"Official" Bizness or: Officials are to Sports What Scorcese is to Goodfellas

Brad ScottCorrespondent INovember 11, 2008

Ever had your face kicked in while trekking across Europe in search of your next rolled cigarette? If so, then like me, you already know the solution to arguably the biggest controversy in professional sports—OFFICIATING.

The answer came to me just before a homeless guy instructed my "doctor" on how to set my broken nose: ”You get what you pay for!

See, in a country where health insurance is free, it’s only logical that their brightest minds would choose a career other than medicine. Who wants a career that’s limited by its own government and can’t thrive like a business? Ambitious minds seek ambitious salaries.

And what could be more ambitious than choosing a career where you’re expected to perfect split-second decisions in front of thousands of angry fans while wearing zebra stripes?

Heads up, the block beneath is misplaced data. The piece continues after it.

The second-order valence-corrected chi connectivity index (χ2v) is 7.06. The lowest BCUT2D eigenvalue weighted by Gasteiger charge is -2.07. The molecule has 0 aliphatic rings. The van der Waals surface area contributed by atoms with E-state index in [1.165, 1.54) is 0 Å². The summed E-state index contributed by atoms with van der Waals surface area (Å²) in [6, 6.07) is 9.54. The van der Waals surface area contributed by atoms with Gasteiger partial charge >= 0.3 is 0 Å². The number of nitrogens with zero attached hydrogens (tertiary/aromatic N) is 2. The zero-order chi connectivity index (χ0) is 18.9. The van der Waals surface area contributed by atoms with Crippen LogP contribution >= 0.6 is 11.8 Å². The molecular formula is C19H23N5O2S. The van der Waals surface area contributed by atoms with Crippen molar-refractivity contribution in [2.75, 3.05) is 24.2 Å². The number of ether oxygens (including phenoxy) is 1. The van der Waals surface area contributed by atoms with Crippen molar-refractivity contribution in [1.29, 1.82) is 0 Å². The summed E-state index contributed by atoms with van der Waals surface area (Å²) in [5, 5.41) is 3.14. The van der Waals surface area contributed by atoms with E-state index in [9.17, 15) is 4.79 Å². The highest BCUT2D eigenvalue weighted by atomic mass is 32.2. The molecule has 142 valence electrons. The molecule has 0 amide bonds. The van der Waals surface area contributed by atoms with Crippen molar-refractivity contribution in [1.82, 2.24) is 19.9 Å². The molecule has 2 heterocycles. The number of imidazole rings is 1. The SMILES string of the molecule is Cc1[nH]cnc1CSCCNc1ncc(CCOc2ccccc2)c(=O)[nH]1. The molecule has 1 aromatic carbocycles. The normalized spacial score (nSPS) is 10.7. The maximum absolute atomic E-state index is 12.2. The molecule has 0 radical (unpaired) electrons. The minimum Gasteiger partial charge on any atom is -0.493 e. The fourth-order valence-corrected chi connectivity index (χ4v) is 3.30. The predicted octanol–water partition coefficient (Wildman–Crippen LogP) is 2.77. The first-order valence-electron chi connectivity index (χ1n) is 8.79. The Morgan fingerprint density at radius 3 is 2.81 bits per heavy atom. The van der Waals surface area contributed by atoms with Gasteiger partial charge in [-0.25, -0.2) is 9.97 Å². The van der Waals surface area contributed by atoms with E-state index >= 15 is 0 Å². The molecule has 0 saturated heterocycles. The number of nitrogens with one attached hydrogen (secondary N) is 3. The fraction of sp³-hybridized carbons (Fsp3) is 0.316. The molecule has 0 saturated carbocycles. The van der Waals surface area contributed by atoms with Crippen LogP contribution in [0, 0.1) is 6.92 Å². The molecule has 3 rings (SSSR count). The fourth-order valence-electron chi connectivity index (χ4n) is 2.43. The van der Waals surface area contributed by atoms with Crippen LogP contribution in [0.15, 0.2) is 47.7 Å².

In America, professional sports are big business. We’re talking billions of dollars. Athletes date Oscar-winners, team owners sip cocktails with cowboy politicians: It’s entertainment! It’s showbiz! Within these ego-filled arenas, there lies only one leader. The head-honcho: the official.

Yet, we treat them like they’re not even part of the bizness (biz-nis: noun—an occupation whose clientele become celebrities.

None of the "Big Three" in pro sports regard their officials as full-time employees, which eliminates tons of paid benefits. Most officials need supplementary jobs. The NFL leads the “Big Three” in average salary for officials at $1,687 per game. NBA referees average $1,542 per game and MLB Umpires get a whoppin’ $870 per game.

That is a pittance of a salary.

Yet, we expect these guys to perform on par with a computer chip! Job duties include: living on the road, being away from family, working in hostile environments, receiving death threats, being scrutinized in the public eye, and ignoring text messages from Tim Donaghy.

If we want the best results on the field we have to reward these guys off the field. Pay them lots more, obviously. Maintain their employment during offseason to perfect their craft. Monitor them constantly and show the fans their stats. Let them become a new breed of athlete. Let us become fans of officials.

There’s a saying in the profession of painting: “The only difference between a professional painter and an amateur one is that a professional knows how to clean up after himself.” Let’s hope this doesn’t bleed over into officiating.